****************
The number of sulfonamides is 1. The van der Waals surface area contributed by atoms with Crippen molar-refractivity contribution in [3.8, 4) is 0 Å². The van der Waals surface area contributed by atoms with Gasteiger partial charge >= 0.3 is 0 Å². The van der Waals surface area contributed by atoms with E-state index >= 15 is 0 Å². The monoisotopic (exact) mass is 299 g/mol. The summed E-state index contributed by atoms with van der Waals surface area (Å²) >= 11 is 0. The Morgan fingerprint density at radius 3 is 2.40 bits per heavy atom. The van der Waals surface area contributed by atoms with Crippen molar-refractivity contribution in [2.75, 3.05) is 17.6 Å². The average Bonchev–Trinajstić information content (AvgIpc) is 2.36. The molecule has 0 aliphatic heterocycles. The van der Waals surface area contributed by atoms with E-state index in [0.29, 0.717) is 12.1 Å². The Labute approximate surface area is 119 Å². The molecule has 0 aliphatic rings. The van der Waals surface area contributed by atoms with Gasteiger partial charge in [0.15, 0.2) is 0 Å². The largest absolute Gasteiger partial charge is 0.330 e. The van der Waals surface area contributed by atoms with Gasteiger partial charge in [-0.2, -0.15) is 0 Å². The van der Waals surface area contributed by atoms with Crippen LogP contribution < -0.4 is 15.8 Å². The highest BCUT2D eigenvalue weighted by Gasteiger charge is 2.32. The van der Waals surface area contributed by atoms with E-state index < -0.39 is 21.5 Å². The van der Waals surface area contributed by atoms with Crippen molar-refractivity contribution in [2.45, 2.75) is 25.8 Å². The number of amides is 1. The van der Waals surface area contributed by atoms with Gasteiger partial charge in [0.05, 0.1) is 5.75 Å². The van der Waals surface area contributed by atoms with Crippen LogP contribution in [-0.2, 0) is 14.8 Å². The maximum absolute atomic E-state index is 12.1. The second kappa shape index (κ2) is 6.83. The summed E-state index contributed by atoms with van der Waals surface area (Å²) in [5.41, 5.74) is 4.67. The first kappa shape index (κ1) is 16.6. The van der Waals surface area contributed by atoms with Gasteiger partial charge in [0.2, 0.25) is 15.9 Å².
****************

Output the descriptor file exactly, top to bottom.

The number of sulfonamides is 1. The van der Waals surface area contributed by atoms with Crippen molar-refractivity contribution in [3.8, 4) is 0 Å². The van der Waals surface area contributed by atoms with Gasteiger partial charge >= 0.3 is 0 Å². The van der Waals surface area contributed by atoms with E-state index >= 15 is 0 Å². The monoisotopic (exact) mass is 299 g/mol. The summed E-state index contributed by atoms with van der Waals surface area (Å²) >= 11 is 0. The Morgan fingerprint density at radius 3 is 2.40 bits per heavy atom. The van der Waals surface area contributed by atoms with Crippen molar-refractivity contribution in [2.75, 3.05) is 17.6 Å². The average Bonchev–Trinajstić information content (AvgIpc) is 2.36. The molecule has 0 aliphatic heterocycles. The van der Waals surface area contributed by atoms with E-state index in [0.29, 0.717) is 12.1 Å². The Labute approximate surface area is 119 Å². The molecule has 0 aliphatic rings. The van der Waals surface area contributed by atoms with Gasteiger partial charge in [0.15, 0.2) is 0 Å². The largest absolute Gasteiger partial charge is 0.330 e. The van der Waals surface area contributed by atoms with Gasteiger partial charge in [-0.2, -0.15) is 0 Å². The van der Waals surface area contributed by atoms with Crippen LogP contribution < -0.4 is 15.8 Å². The highest BCUT2D eigenvalue weighted by Gasteiger charge is 2.32. The van der Waals surface area contributed by atoms with E-state index < -0.39 is 21.5 Å². The van der Waals surface area contributed by atoms with Crippen molar-refractivity contribution in [2.45, 2.75) is 25.8 Å². The number of amides is 1. The van der Waals surface area contributed by atoms with Gasteiger partial charge in [0.05, 0.1) is 5.75 Å². The van der Waals surface area contributed by atoms with Crippen LogP contribution in [-0.2, 0) is 14.8 Å². The maximum absolute atomic E-state index is 12.1. The second kappa shape index (κ2) is 6.83. The summed E-state index contributed by atoms with van der Waals surface area (Å²) in [5.41, 5.74) is 4.67. The first kappa shape index (κ1) is 16.6. The van der Waals surface area contributed by atoms with Gasteiger partial charge in [0.2, 0.25) is 15.9 Å².